Many Pitt students pack Destinta Theatre
to watch 'The Passion of the Christ.'
Ramesh C. Reddy
On a weeknight when many
students were studying in the libraries, the anticipation of seeing the
controversial Mel Gibson movie, ‘The Passion of the Christ’ drew more
than 190 students to the basement of the Bellefield Presbyterian Church
located across 5th Avenue from Litchfield Towers where Cornerstone
Christian Fellowship (CCF) meets every Wednesday night at 8:30 p.m.
The students and
non-students gathered around 9:45 p.m. to go see ‘The Passion’ on its
opening night at Destinta Theatres – Plaza 22 for the 10:30 p.m.
More than 40-50 vehicles
left the church to transport everyone who had bought an advanced ticket
from Tom DeCais, the campus intern for Cornerstone.
DeCais had worked on
getting a theatre rented out so students could go watch the movie after
the fellowship. The turn out was not disappointing as the tickets
discounted at $4.00 were sold out!
People were amazed how
quickly every thing was organized and came together.
Lora Cornell, a staff
member at Jumonville Christian Camp said, “Tom DeCais, a good friend
came to camp Monday night and told me about it. I thought it was a great
idea what they did. Cornerstone tried to get at least one friend to
Students reached the
theater by 10:15 p.m. and waited in line in anticipation to see ‘The
Passion’. Many had ashes smeared in the shape of a cross on their
forehead to signify Ash Wednesday, 40 days before Good Friday.
‘The Passion’ began at
10:47 p.m. after everyone was directed to theatre #4.
‘The Passion’ started out
with the Bible verse about Jesus being pierced for our transgressions,
crushed for our iniquities; the punishment that brought us peace was
upon him, and by his wounds we are healed. (Isaiah 53)
‘The Passion’ showing
instilled silence among the audience as they took in the sufferings of
Andy Voelker, a Pitt
senior majoring in History said, “It [The Passion] was awesome, great,
and very powerful for me. It was a visual representation of the
sacrifice made for us. We think in abstract terms; we don’t think what
happened prior to and when He was on the cross. You know in your heart
but see in front of you; see him being whipped and flogged is an
accurate depiction what He went through for me.”
Pitt senior Mike Scanzano
who plays 3rd baseman for Pitt’s baseball team found out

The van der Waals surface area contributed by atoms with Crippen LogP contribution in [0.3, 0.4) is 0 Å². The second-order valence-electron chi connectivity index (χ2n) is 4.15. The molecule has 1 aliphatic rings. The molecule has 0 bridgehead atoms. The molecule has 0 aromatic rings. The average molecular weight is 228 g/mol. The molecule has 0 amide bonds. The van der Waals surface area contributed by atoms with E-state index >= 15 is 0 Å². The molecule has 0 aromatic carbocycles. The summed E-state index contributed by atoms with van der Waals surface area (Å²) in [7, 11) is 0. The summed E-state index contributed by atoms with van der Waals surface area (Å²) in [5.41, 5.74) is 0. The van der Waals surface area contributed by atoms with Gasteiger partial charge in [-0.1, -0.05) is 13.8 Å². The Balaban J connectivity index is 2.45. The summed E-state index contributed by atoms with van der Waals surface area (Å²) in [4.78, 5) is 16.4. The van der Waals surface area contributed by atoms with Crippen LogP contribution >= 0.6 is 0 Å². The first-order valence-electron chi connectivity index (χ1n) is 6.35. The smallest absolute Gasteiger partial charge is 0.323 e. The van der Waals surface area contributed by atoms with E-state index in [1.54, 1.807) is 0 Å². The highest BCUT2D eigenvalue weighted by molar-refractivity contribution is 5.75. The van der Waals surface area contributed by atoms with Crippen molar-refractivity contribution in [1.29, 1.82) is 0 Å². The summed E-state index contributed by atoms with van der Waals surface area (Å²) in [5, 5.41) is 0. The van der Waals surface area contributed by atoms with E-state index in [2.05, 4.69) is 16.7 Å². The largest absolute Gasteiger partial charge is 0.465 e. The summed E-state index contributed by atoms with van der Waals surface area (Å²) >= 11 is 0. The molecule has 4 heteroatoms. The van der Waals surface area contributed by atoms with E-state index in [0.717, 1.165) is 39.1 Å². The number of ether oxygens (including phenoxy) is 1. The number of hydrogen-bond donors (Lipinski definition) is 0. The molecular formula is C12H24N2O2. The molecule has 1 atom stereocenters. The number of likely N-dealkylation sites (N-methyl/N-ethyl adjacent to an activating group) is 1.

about the event through Ron Coder, campus chaplain for ‘Fellowship of
Christian Athletes’ and decided to go.
Scanzano echoed Voelker’s
“At the end of the movie,
people were taking it in! Everyone was quiet and absorbing it all in. It
was emotional. It was a life changing experience for me and a powerful
movie I have ever seen”, said Scanzano.
Seeing ‘The Passion’ made
Cornell introspect her own life.
“It made me look at the
things I do. When I am tempted to sin, look at temptation in a different
light; to look at Communion in a different light. I don’t think I will
take Communion again without seeing those images in my mind”, said
gratitude towards Mel Gibson.
“I applaud Mel Gibson for
the courage”, said Cornell.
“Thank God for giving him
the idea and vision to do it when he did”, said Voelker.
Even though Scanzano and
his team had a 10 hour trip to Duke on a Thursday afternoon, he was glad
to make it to the movie.
“I could not control the
tears. They were flying off! I cannot believe anybody will go through
that for me. I am glad He died for me”, said Scanzano.
Voelker expressed extreme
gratitude towards Jesus too.
“I love Jesus a whole lot
more now. There will be many prayers of thanksgiving tonight. I was
thanking the Lord even through the movie. Jesus died on the cross for
our sin”, said Voelker.
The discussion turned
from ‘The Passion’ to the issue of Anti-Semitism.
“Here is the million
dollar question, did you feel the movie was Anti-Semitic?” asked Voelker.
Neither Scanzano nor
Cornell felt the movie was Anti-Semitic.
“I heard people were
protesting in front of theaters; no did not feel portrayed anything
against the Jews”, said Cornell.
Scanzano felt ‘The
Passion’ could not be Anti-Semitic since Jesus uses the words, “Father
forgive them, they know not what they do!”
Voelker felt the movie
does not make people Anti-Semitic.
“People are Anti-Semitic
before they go in and not after”, said Voelker.